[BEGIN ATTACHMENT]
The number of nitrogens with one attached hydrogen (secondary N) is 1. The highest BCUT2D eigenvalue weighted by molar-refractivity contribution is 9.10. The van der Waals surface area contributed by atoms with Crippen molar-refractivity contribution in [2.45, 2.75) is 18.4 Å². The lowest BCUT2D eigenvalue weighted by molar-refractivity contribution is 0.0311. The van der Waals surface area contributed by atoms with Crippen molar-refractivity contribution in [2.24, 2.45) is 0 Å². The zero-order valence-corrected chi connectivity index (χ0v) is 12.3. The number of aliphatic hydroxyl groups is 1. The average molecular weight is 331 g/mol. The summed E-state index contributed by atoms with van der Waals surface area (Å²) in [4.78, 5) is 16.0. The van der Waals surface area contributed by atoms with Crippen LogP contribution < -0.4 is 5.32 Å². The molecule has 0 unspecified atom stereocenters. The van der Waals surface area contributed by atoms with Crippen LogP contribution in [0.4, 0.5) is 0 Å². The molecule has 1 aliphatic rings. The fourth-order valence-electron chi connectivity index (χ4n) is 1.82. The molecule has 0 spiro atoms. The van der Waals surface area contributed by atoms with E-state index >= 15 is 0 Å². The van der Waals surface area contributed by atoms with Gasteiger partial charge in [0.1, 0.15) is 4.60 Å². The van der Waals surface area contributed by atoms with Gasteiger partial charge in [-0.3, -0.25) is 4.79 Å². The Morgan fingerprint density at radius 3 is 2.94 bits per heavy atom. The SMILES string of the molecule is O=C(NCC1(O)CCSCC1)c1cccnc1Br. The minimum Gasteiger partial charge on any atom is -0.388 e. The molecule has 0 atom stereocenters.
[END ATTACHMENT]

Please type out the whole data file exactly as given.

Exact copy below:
The number of nitrogens with one attached hydrogen (secondary N) is 1. The highest BCUT2D eigenvalue weighted by molar-refractivity contribution is 9.10. The van der Waals surface area contributed by atoms with Crippen molar-refractivity contribution in [2.45, 2.75) is 18.4 Å². The lowest BCUT2D eigenvalue weighted by molar-refractivity contribution is 0.0311. The van der Waals surface area contributed by atoms with Crippen molar-refractivity contribution in [2.24, 2.45) is 0 Å². The zero-order valence-corrected chi connectivity index (χ0v) is 12.3. The number of aliphatic hydroxyl groups is 1. The average molecular weight is 331 g/mol. The summed E-state index contributed by atoms with van der Waals surface area (Å²) in [4.78, 5) is 16.0. The van der Waals surface area contributed by atoms with Crippen LogP contribution < -0.4 is 5.32 Å². The molecule has 0 unspecified atom stereocenters. The van der Waals surface area contributed by atoms with Crippen LogP contribution in [0.4, 0.5) is 0 Å². The molecule has 1 aliphatic rings. The fourth-order valence-electron chi connectivity index (χ4n) is 1.82. The molecule has 0 spiro atoms. The van der Waals surface area contributed by atoms with E-state index >= 15 is 0 Å². The van der Waals surface area contributed by atoms with Gasteiger partial charge in [0.1, 0.15) is 4.60 Å². The van der Waals surface area contributed by atoms with Gasteiger partial charge in [-0.3, -0.25) is 4.79 Å². The Morgan fingerprint density at radius 3 is 2.94 bits per heavy atom. The SMILES string of the molecule is O=C(NCC1(O)CCSCC1)c1cccnc1Br. The minimum Gasteiger partial charge on any atom is -0.388 e. The molecule has 0 atom stereocenters.